As I mentioned in my earlier post, I take full responsibility for being here as much as I take full responsibility in how to live more authentically. But a key difference in my new way of BEing is that I’m no longer “figuring” out a new way. I’m not thinking up new ways to BE and then muscling my will to bend to my mind’s machinations. Instead, I’m softly allowing new ideas to come to me and I’m feeling my way, with my body, to see which are healthy and which are just more of the same from the past.


One of my new key ways to be is that I just can’t fake “it” any more. I can’t diet because I promised myself a long time ago that I’d stop but it took me a long time to truly honor that commitment. This summer, my body just said “no. You promised me no more diets and I calling in that debt. NO MORE DIETING”. I started to gain weight, like I  have in the past, but I haven’t been able to use my old ways to manage my weight. So I haven’t been able to diet and resist carbs and sugar and engage in “restricted” eating in order to get back to a manageable weight. And given that it was simply impossible for me to diet, I started looking to see if this could be considered a new life style change and if maybe this was the Universe’s nudge to look at my weight in a new way. And I’ve gained tremendous insights into what overeating is a symptom of and trying to only manage the symptoms is never the best course of action. I also need to look at why I’ve overeaten in the past. More on this in a later blog post.


In looking back, I believe the first time I dieted was when I was about 14 years old, a sophomore in high school. My Mom told me I was fat (technically, she said overweight) and that I needed to lose weight. I weighed 135 lbs and I am 5’5″. I think she thought she was doing me a kindness because she literally spent her whole life, probably 65 years when you exclude her childhood, on a diet. She told me stories of dieting all day and standing in a phone booth (look it up if you don’t know where they are, ROFL) and sliding down the wall onto the ground because she didn’t’ have the strength to stand.  What a story! I think it shows a lot of things but mainly that my Mom believed in extreme dieting and was very attached to being thin.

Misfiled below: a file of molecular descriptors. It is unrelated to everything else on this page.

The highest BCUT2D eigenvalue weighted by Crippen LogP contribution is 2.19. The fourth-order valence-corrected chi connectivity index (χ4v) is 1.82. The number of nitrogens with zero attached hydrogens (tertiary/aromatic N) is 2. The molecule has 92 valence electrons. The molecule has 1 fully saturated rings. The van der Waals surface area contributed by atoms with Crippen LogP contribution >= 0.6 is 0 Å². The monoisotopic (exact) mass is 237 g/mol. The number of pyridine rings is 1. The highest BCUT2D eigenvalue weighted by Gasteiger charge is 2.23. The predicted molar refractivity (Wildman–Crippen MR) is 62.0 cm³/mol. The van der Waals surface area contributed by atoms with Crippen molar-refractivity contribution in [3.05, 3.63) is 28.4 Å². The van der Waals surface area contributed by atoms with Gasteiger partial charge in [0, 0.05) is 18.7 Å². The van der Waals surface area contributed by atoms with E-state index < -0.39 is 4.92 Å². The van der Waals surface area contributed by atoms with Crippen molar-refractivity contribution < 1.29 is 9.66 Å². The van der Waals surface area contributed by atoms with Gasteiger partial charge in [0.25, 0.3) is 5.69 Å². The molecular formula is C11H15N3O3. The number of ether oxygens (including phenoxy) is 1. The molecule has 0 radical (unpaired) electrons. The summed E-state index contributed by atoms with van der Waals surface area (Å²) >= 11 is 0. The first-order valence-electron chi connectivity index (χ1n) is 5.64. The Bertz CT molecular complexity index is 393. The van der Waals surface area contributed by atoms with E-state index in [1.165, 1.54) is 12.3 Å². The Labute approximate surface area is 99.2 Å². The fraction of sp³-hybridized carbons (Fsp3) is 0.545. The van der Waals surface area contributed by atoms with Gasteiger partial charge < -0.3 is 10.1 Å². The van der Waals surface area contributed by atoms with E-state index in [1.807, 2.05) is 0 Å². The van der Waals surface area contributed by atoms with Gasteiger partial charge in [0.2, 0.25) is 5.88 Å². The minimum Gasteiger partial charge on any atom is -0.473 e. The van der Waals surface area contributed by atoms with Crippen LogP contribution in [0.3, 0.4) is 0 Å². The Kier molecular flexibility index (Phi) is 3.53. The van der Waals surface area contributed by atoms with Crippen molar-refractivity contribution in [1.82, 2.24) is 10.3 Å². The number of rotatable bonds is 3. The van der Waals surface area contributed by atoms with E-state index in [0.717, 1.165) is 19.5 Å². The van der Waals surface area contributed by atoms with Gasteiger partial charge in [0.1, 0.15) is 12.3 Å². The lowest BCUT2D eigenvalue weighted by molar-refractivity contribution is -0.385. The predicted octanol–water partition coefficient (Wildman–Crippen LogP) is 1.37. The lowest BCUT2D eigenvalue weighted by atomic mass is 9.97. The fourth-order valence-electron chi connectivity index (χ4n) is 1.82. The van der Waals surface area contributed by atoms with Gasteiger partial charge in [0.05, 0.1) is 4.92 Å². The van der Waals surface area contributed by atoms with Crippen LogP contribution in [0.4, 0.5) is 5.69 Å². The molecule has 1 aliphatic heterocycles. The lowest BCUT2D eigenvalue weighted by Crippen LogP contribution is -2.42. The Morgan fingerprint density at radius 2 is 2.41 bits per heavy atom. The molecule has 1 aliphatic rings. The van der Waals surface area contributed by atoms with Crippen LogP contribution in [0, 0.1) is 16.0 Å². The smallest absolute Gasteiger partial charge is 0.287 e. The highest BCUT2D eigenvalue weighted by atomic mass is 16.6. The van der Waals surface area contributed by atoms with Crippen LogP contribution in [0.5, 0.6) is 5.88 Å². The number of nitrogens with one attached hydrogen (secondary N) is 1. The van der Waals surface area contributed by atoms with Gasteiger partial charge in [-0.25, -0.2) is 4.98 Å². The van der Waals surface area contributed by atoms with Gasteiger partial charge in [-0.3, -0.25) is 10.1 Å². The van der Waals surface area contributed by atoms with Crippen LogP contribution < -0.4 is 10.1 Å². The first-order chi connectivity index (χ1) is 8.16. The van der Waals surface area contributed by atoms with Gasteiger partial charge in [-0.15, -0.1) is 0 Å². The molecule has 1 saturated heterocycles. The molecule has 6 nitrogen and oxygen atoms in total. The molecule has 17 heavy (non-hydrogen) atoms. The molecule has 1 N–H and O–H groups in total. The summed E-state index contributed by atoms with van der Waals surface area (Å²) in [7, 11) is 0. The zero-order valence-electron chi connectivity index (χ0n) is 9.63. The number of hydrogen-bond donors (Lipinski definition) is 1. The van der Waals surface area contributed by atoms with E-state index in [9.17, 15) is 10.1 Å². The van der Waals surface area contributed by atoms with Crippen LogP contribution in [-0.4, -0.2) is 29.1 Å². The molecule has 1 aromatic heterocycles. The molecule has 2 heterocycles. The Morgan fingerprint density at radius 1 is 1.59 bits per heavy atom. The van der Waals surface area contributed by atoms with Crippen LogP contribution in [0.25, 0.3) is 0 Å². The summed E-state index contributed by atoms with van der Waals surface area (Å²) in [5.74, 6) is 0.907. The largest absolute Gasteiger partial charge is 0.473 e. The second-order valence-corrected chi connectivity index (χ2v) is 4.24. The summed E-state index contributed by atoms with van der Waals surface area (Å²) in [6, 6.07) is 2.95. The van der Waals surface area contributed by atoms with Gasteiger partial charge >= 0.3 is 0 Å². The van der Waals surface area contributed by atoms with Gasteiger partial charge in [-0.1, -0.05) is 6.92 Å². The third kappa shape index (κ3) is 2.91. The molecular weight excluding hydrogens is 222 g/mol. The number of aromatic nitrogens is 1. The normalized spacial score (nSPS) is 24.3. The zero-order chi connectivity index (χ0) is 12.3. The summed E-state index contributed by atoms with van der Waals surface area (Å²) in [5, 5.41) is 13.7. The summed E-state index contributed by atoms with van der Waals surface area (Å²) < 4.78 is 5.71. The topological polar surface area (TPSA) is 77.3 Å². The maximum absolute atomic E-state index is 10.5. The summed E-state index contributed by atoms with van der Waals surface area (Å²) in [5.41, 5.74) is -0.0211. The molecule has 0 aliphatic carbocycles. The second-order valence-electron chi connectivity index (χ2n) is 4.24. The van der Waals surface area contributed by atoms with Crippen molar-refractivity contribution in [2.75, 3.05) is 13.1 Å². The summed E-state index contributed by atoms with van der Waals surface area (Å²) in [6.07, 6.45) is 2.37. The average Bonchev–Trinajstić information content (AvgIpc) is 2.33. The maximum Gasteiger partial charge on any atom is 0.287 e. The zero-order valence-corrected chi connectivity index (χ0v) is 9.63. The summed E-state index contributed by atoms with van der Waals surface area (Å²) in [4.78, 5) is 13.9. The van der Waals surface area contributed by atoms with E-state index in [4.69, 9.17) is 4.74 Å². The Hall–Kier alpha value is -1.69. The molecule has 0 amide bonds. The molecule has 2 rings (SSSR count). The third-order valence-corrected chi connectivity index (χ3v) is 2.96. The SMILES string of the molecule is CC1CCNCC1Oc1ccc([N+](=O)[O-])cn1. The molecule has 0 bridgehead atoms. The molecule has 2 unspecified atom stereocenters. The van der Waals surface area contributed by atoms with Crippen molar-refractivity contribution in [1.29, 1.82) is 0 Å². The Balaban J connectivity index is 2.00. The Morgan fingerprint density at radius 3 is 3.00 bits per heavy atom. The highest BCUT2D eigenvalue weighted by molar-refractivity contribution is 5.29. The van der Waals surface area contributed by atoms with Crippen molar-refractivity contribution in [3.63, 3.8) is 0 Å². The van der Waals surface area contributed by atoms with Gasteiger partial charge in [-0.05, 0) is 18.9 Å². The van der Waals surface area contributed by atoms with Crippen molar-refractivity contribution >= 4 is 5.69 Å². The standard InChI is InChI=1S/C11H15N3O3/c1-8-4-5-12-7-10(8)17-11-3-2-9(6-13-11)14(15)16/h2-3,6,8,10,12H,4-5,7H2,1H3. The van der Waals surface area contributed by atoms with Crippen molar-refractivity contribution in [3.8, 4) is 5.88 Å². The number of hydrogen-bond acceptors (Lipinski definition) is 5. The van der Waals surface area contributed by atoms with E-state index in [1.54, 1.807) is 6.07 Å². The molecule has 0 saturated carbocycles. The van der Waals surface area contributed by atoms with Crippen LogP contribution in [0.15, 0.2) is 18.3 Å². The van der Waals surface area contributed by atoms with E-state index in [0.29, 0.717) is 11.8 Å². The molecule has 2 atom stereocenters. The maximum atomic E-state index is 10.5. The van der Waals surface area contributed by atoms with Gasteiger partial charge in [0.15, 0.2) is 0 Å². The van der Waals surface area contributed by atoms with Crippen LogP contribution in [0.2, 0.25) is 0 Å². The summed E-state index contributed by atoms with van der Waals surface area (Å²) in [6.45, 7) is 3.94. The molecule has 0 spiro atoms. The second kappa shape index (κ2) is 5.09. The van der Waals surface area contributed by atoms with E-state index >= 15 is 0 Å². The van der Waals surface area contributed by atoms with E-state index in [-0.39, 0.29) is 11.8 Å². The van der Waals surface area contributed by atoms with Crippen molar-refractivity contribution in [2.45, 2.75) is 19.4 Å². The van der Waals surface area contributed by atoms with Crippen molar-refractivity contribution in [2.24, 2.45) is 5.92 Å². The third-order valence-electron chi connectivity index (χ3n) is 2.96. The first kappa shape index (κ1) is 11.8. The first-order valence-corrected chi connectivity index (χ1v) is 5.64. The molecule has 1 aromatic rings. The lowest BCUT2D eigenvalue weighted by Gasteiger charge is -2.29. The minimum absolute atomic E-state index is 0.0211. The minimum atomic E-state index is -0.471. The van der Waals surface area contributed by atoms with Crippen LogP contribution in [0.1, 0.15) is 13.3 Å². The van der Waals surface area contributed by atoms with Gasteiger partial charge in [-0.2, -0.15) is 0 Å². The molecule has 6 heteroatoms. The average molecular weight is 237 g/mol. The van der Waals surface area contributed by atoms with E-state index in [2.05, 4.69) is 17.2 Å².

I believed her, as my whole life my family made fun of my large derriere (before JLo and just after Twiggy). My Dad and Uncle used to laugh at me? towards me? at Thanksgiving and say things like, “you might as well take that gravy and smear it directly on your thighs”. I think we all know how sensitive teens are, especially teen girls and how they are bombarded with body negative images and expectations. None of this helped me realize that I was a perfect weight for my size. Literally a perfect weight for my size.

And so the dieting began. I was playing soccer for two seasons and on the swim team in the spring season. I was extremely active and I was at the perfect weight for me. And then I drastically cut my calories. What happened? I was starving all the time. I gained weight. And I would essentially binge on food due to the cravings brought on by denying myself the correct amount of food.

In truth, I have some work to be done around this because as I write this, I find myself still mildly angry and somewhat indignant that anyone would tell a 14 year old that she needed to diet. In the next two years, I gained 20 lbs and I assumed it was because of the binging and not from a slowed metabolism brought on by the inappropriateness of dieting.